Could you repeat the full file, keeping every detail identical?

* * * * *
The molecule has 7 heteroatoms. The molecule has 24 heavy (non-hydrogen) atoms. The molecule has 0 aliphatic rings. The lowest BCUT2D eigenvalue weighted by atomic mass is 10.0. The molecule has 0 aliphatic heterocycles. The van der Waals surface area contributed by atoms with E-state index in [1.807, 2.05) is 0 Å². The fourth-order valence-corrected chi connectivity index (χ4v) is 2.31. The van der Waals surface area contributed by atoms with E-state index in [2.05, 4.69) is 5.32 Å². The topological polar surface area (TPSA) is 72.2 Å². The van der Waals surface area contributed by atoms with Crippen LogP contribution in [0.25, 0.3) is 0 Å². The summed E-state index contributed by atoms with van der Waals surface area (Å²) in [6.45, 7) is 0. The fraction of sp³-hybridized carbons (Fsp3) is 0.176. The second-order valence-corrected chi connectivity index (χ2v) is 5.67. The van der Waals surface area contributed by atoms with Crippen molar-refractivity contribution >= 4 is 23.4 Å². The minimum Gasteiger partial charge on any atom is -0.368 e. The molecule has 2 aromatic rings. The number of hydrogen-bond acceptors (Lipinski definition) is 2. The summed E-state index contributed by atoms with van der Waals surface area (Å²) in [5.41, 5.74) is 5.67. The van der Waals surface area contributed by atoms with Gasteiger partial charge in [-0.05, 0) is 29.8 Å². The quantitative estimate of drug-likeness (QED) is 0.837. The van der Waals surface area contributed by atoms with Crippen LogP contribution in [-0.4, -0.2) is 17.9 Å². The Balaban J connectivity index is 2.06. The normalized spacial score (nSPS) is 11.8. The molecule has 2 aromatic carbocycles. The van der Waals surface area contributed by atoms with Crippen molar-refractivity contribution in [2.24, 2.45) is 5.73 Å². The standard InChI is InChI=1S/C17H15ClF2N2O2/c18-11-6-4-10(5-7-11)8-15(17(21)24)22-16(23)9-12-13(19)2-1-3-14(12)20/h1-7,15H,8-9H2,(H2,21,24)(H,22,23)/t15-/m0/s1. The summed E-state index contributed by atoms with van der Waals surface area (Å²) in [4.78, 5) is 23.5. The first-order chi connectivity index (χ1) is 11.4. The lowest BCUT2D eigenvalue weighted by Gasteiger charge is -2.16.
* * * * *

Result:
The molecule has 7 heteroatoms. The molecule has 24 heavy (non-hydrogen) atoms. The molecule has 0 aliphatic rings. The lowest BCUT2D eigenvalue weighted by atomic mass is 10.0. The molecule has 0 aliphatic heterocycles. The van der Waals surface area contributed by atoms with E-state index in [1.807, 2.05) is 0 Å². The fourth-order valence-corrected chi connectivity index (χ4v) is 2.31. The van der Waals surface area contributed by atoms with E-state index in [2.05, 4.69) is 5.32 Å². The topological polar surface area (TPSA) is 72.2 Å². The van der Waals surface area contributed by atoms with Crippen LogP contribution in [0.25, 0.3) is 0 Å². The summed E-state index contributed by atoms with van der Waals surface area (Å²) in [6.45, 7) is 0. The fraction of sp³-hybridized carbons (Fsp3) is 0.176. The second-order valence-corrected chi connectivity index (χ2v) is 5.67. The van der Waals surface area contributed by atoms with Crippen molar-refractivity contribution >= 4 is 23.4 Å². The minimum Gasteiger partial charge on any atom is -0.368 e. The molecule has 2 aromatic rings. The number of hydrogen-bond acceptors (Lipinski definition) is 2. The summed E-state index contributed by atoms with van der Waals surface area (Å²) in [5.41, 5.74) is 5.67. The van der Waals surface area contributed by atoms with Gasteiger partial charge in [-0.05, 0) is 29.8 Å². The quantitative estimate of drug-likeness (QED) is 0.837. The van der Waals surface area contributed by atoms with Crippen LogP contribution in [-0.4, -0.2) is 17.9 Å². The Balaban J connectivity index is 2.06. The normalized spacial score (nSPS) is 11.8. The molecule has 2 aromatic carbocycles. The van der Waals surface area contributed by atoms with Crippen molar-refractivity contribution in [2.24, 2.45) is 5.73 Å². The standard InChI is InChI=1S/C17H15ClF2N2O2/c18-11-6-4-10(5-7-11)8-15(17(21)24)22-16(23)9-12-13(19)2-1-3-14(12)20/h1-7,15H,8-9H2,(H2,21,24)(H,22,23)/t15-/m0/s1. The summed E-state index contributed by atoms with van der Waals surface area (Å²) in [4.78, 5) is 23.5. The first-order chi connectivity index (χ1) is 11.4. The lowest BCUT2D eigenvalue weighted by Gasteiger charge is -2.16.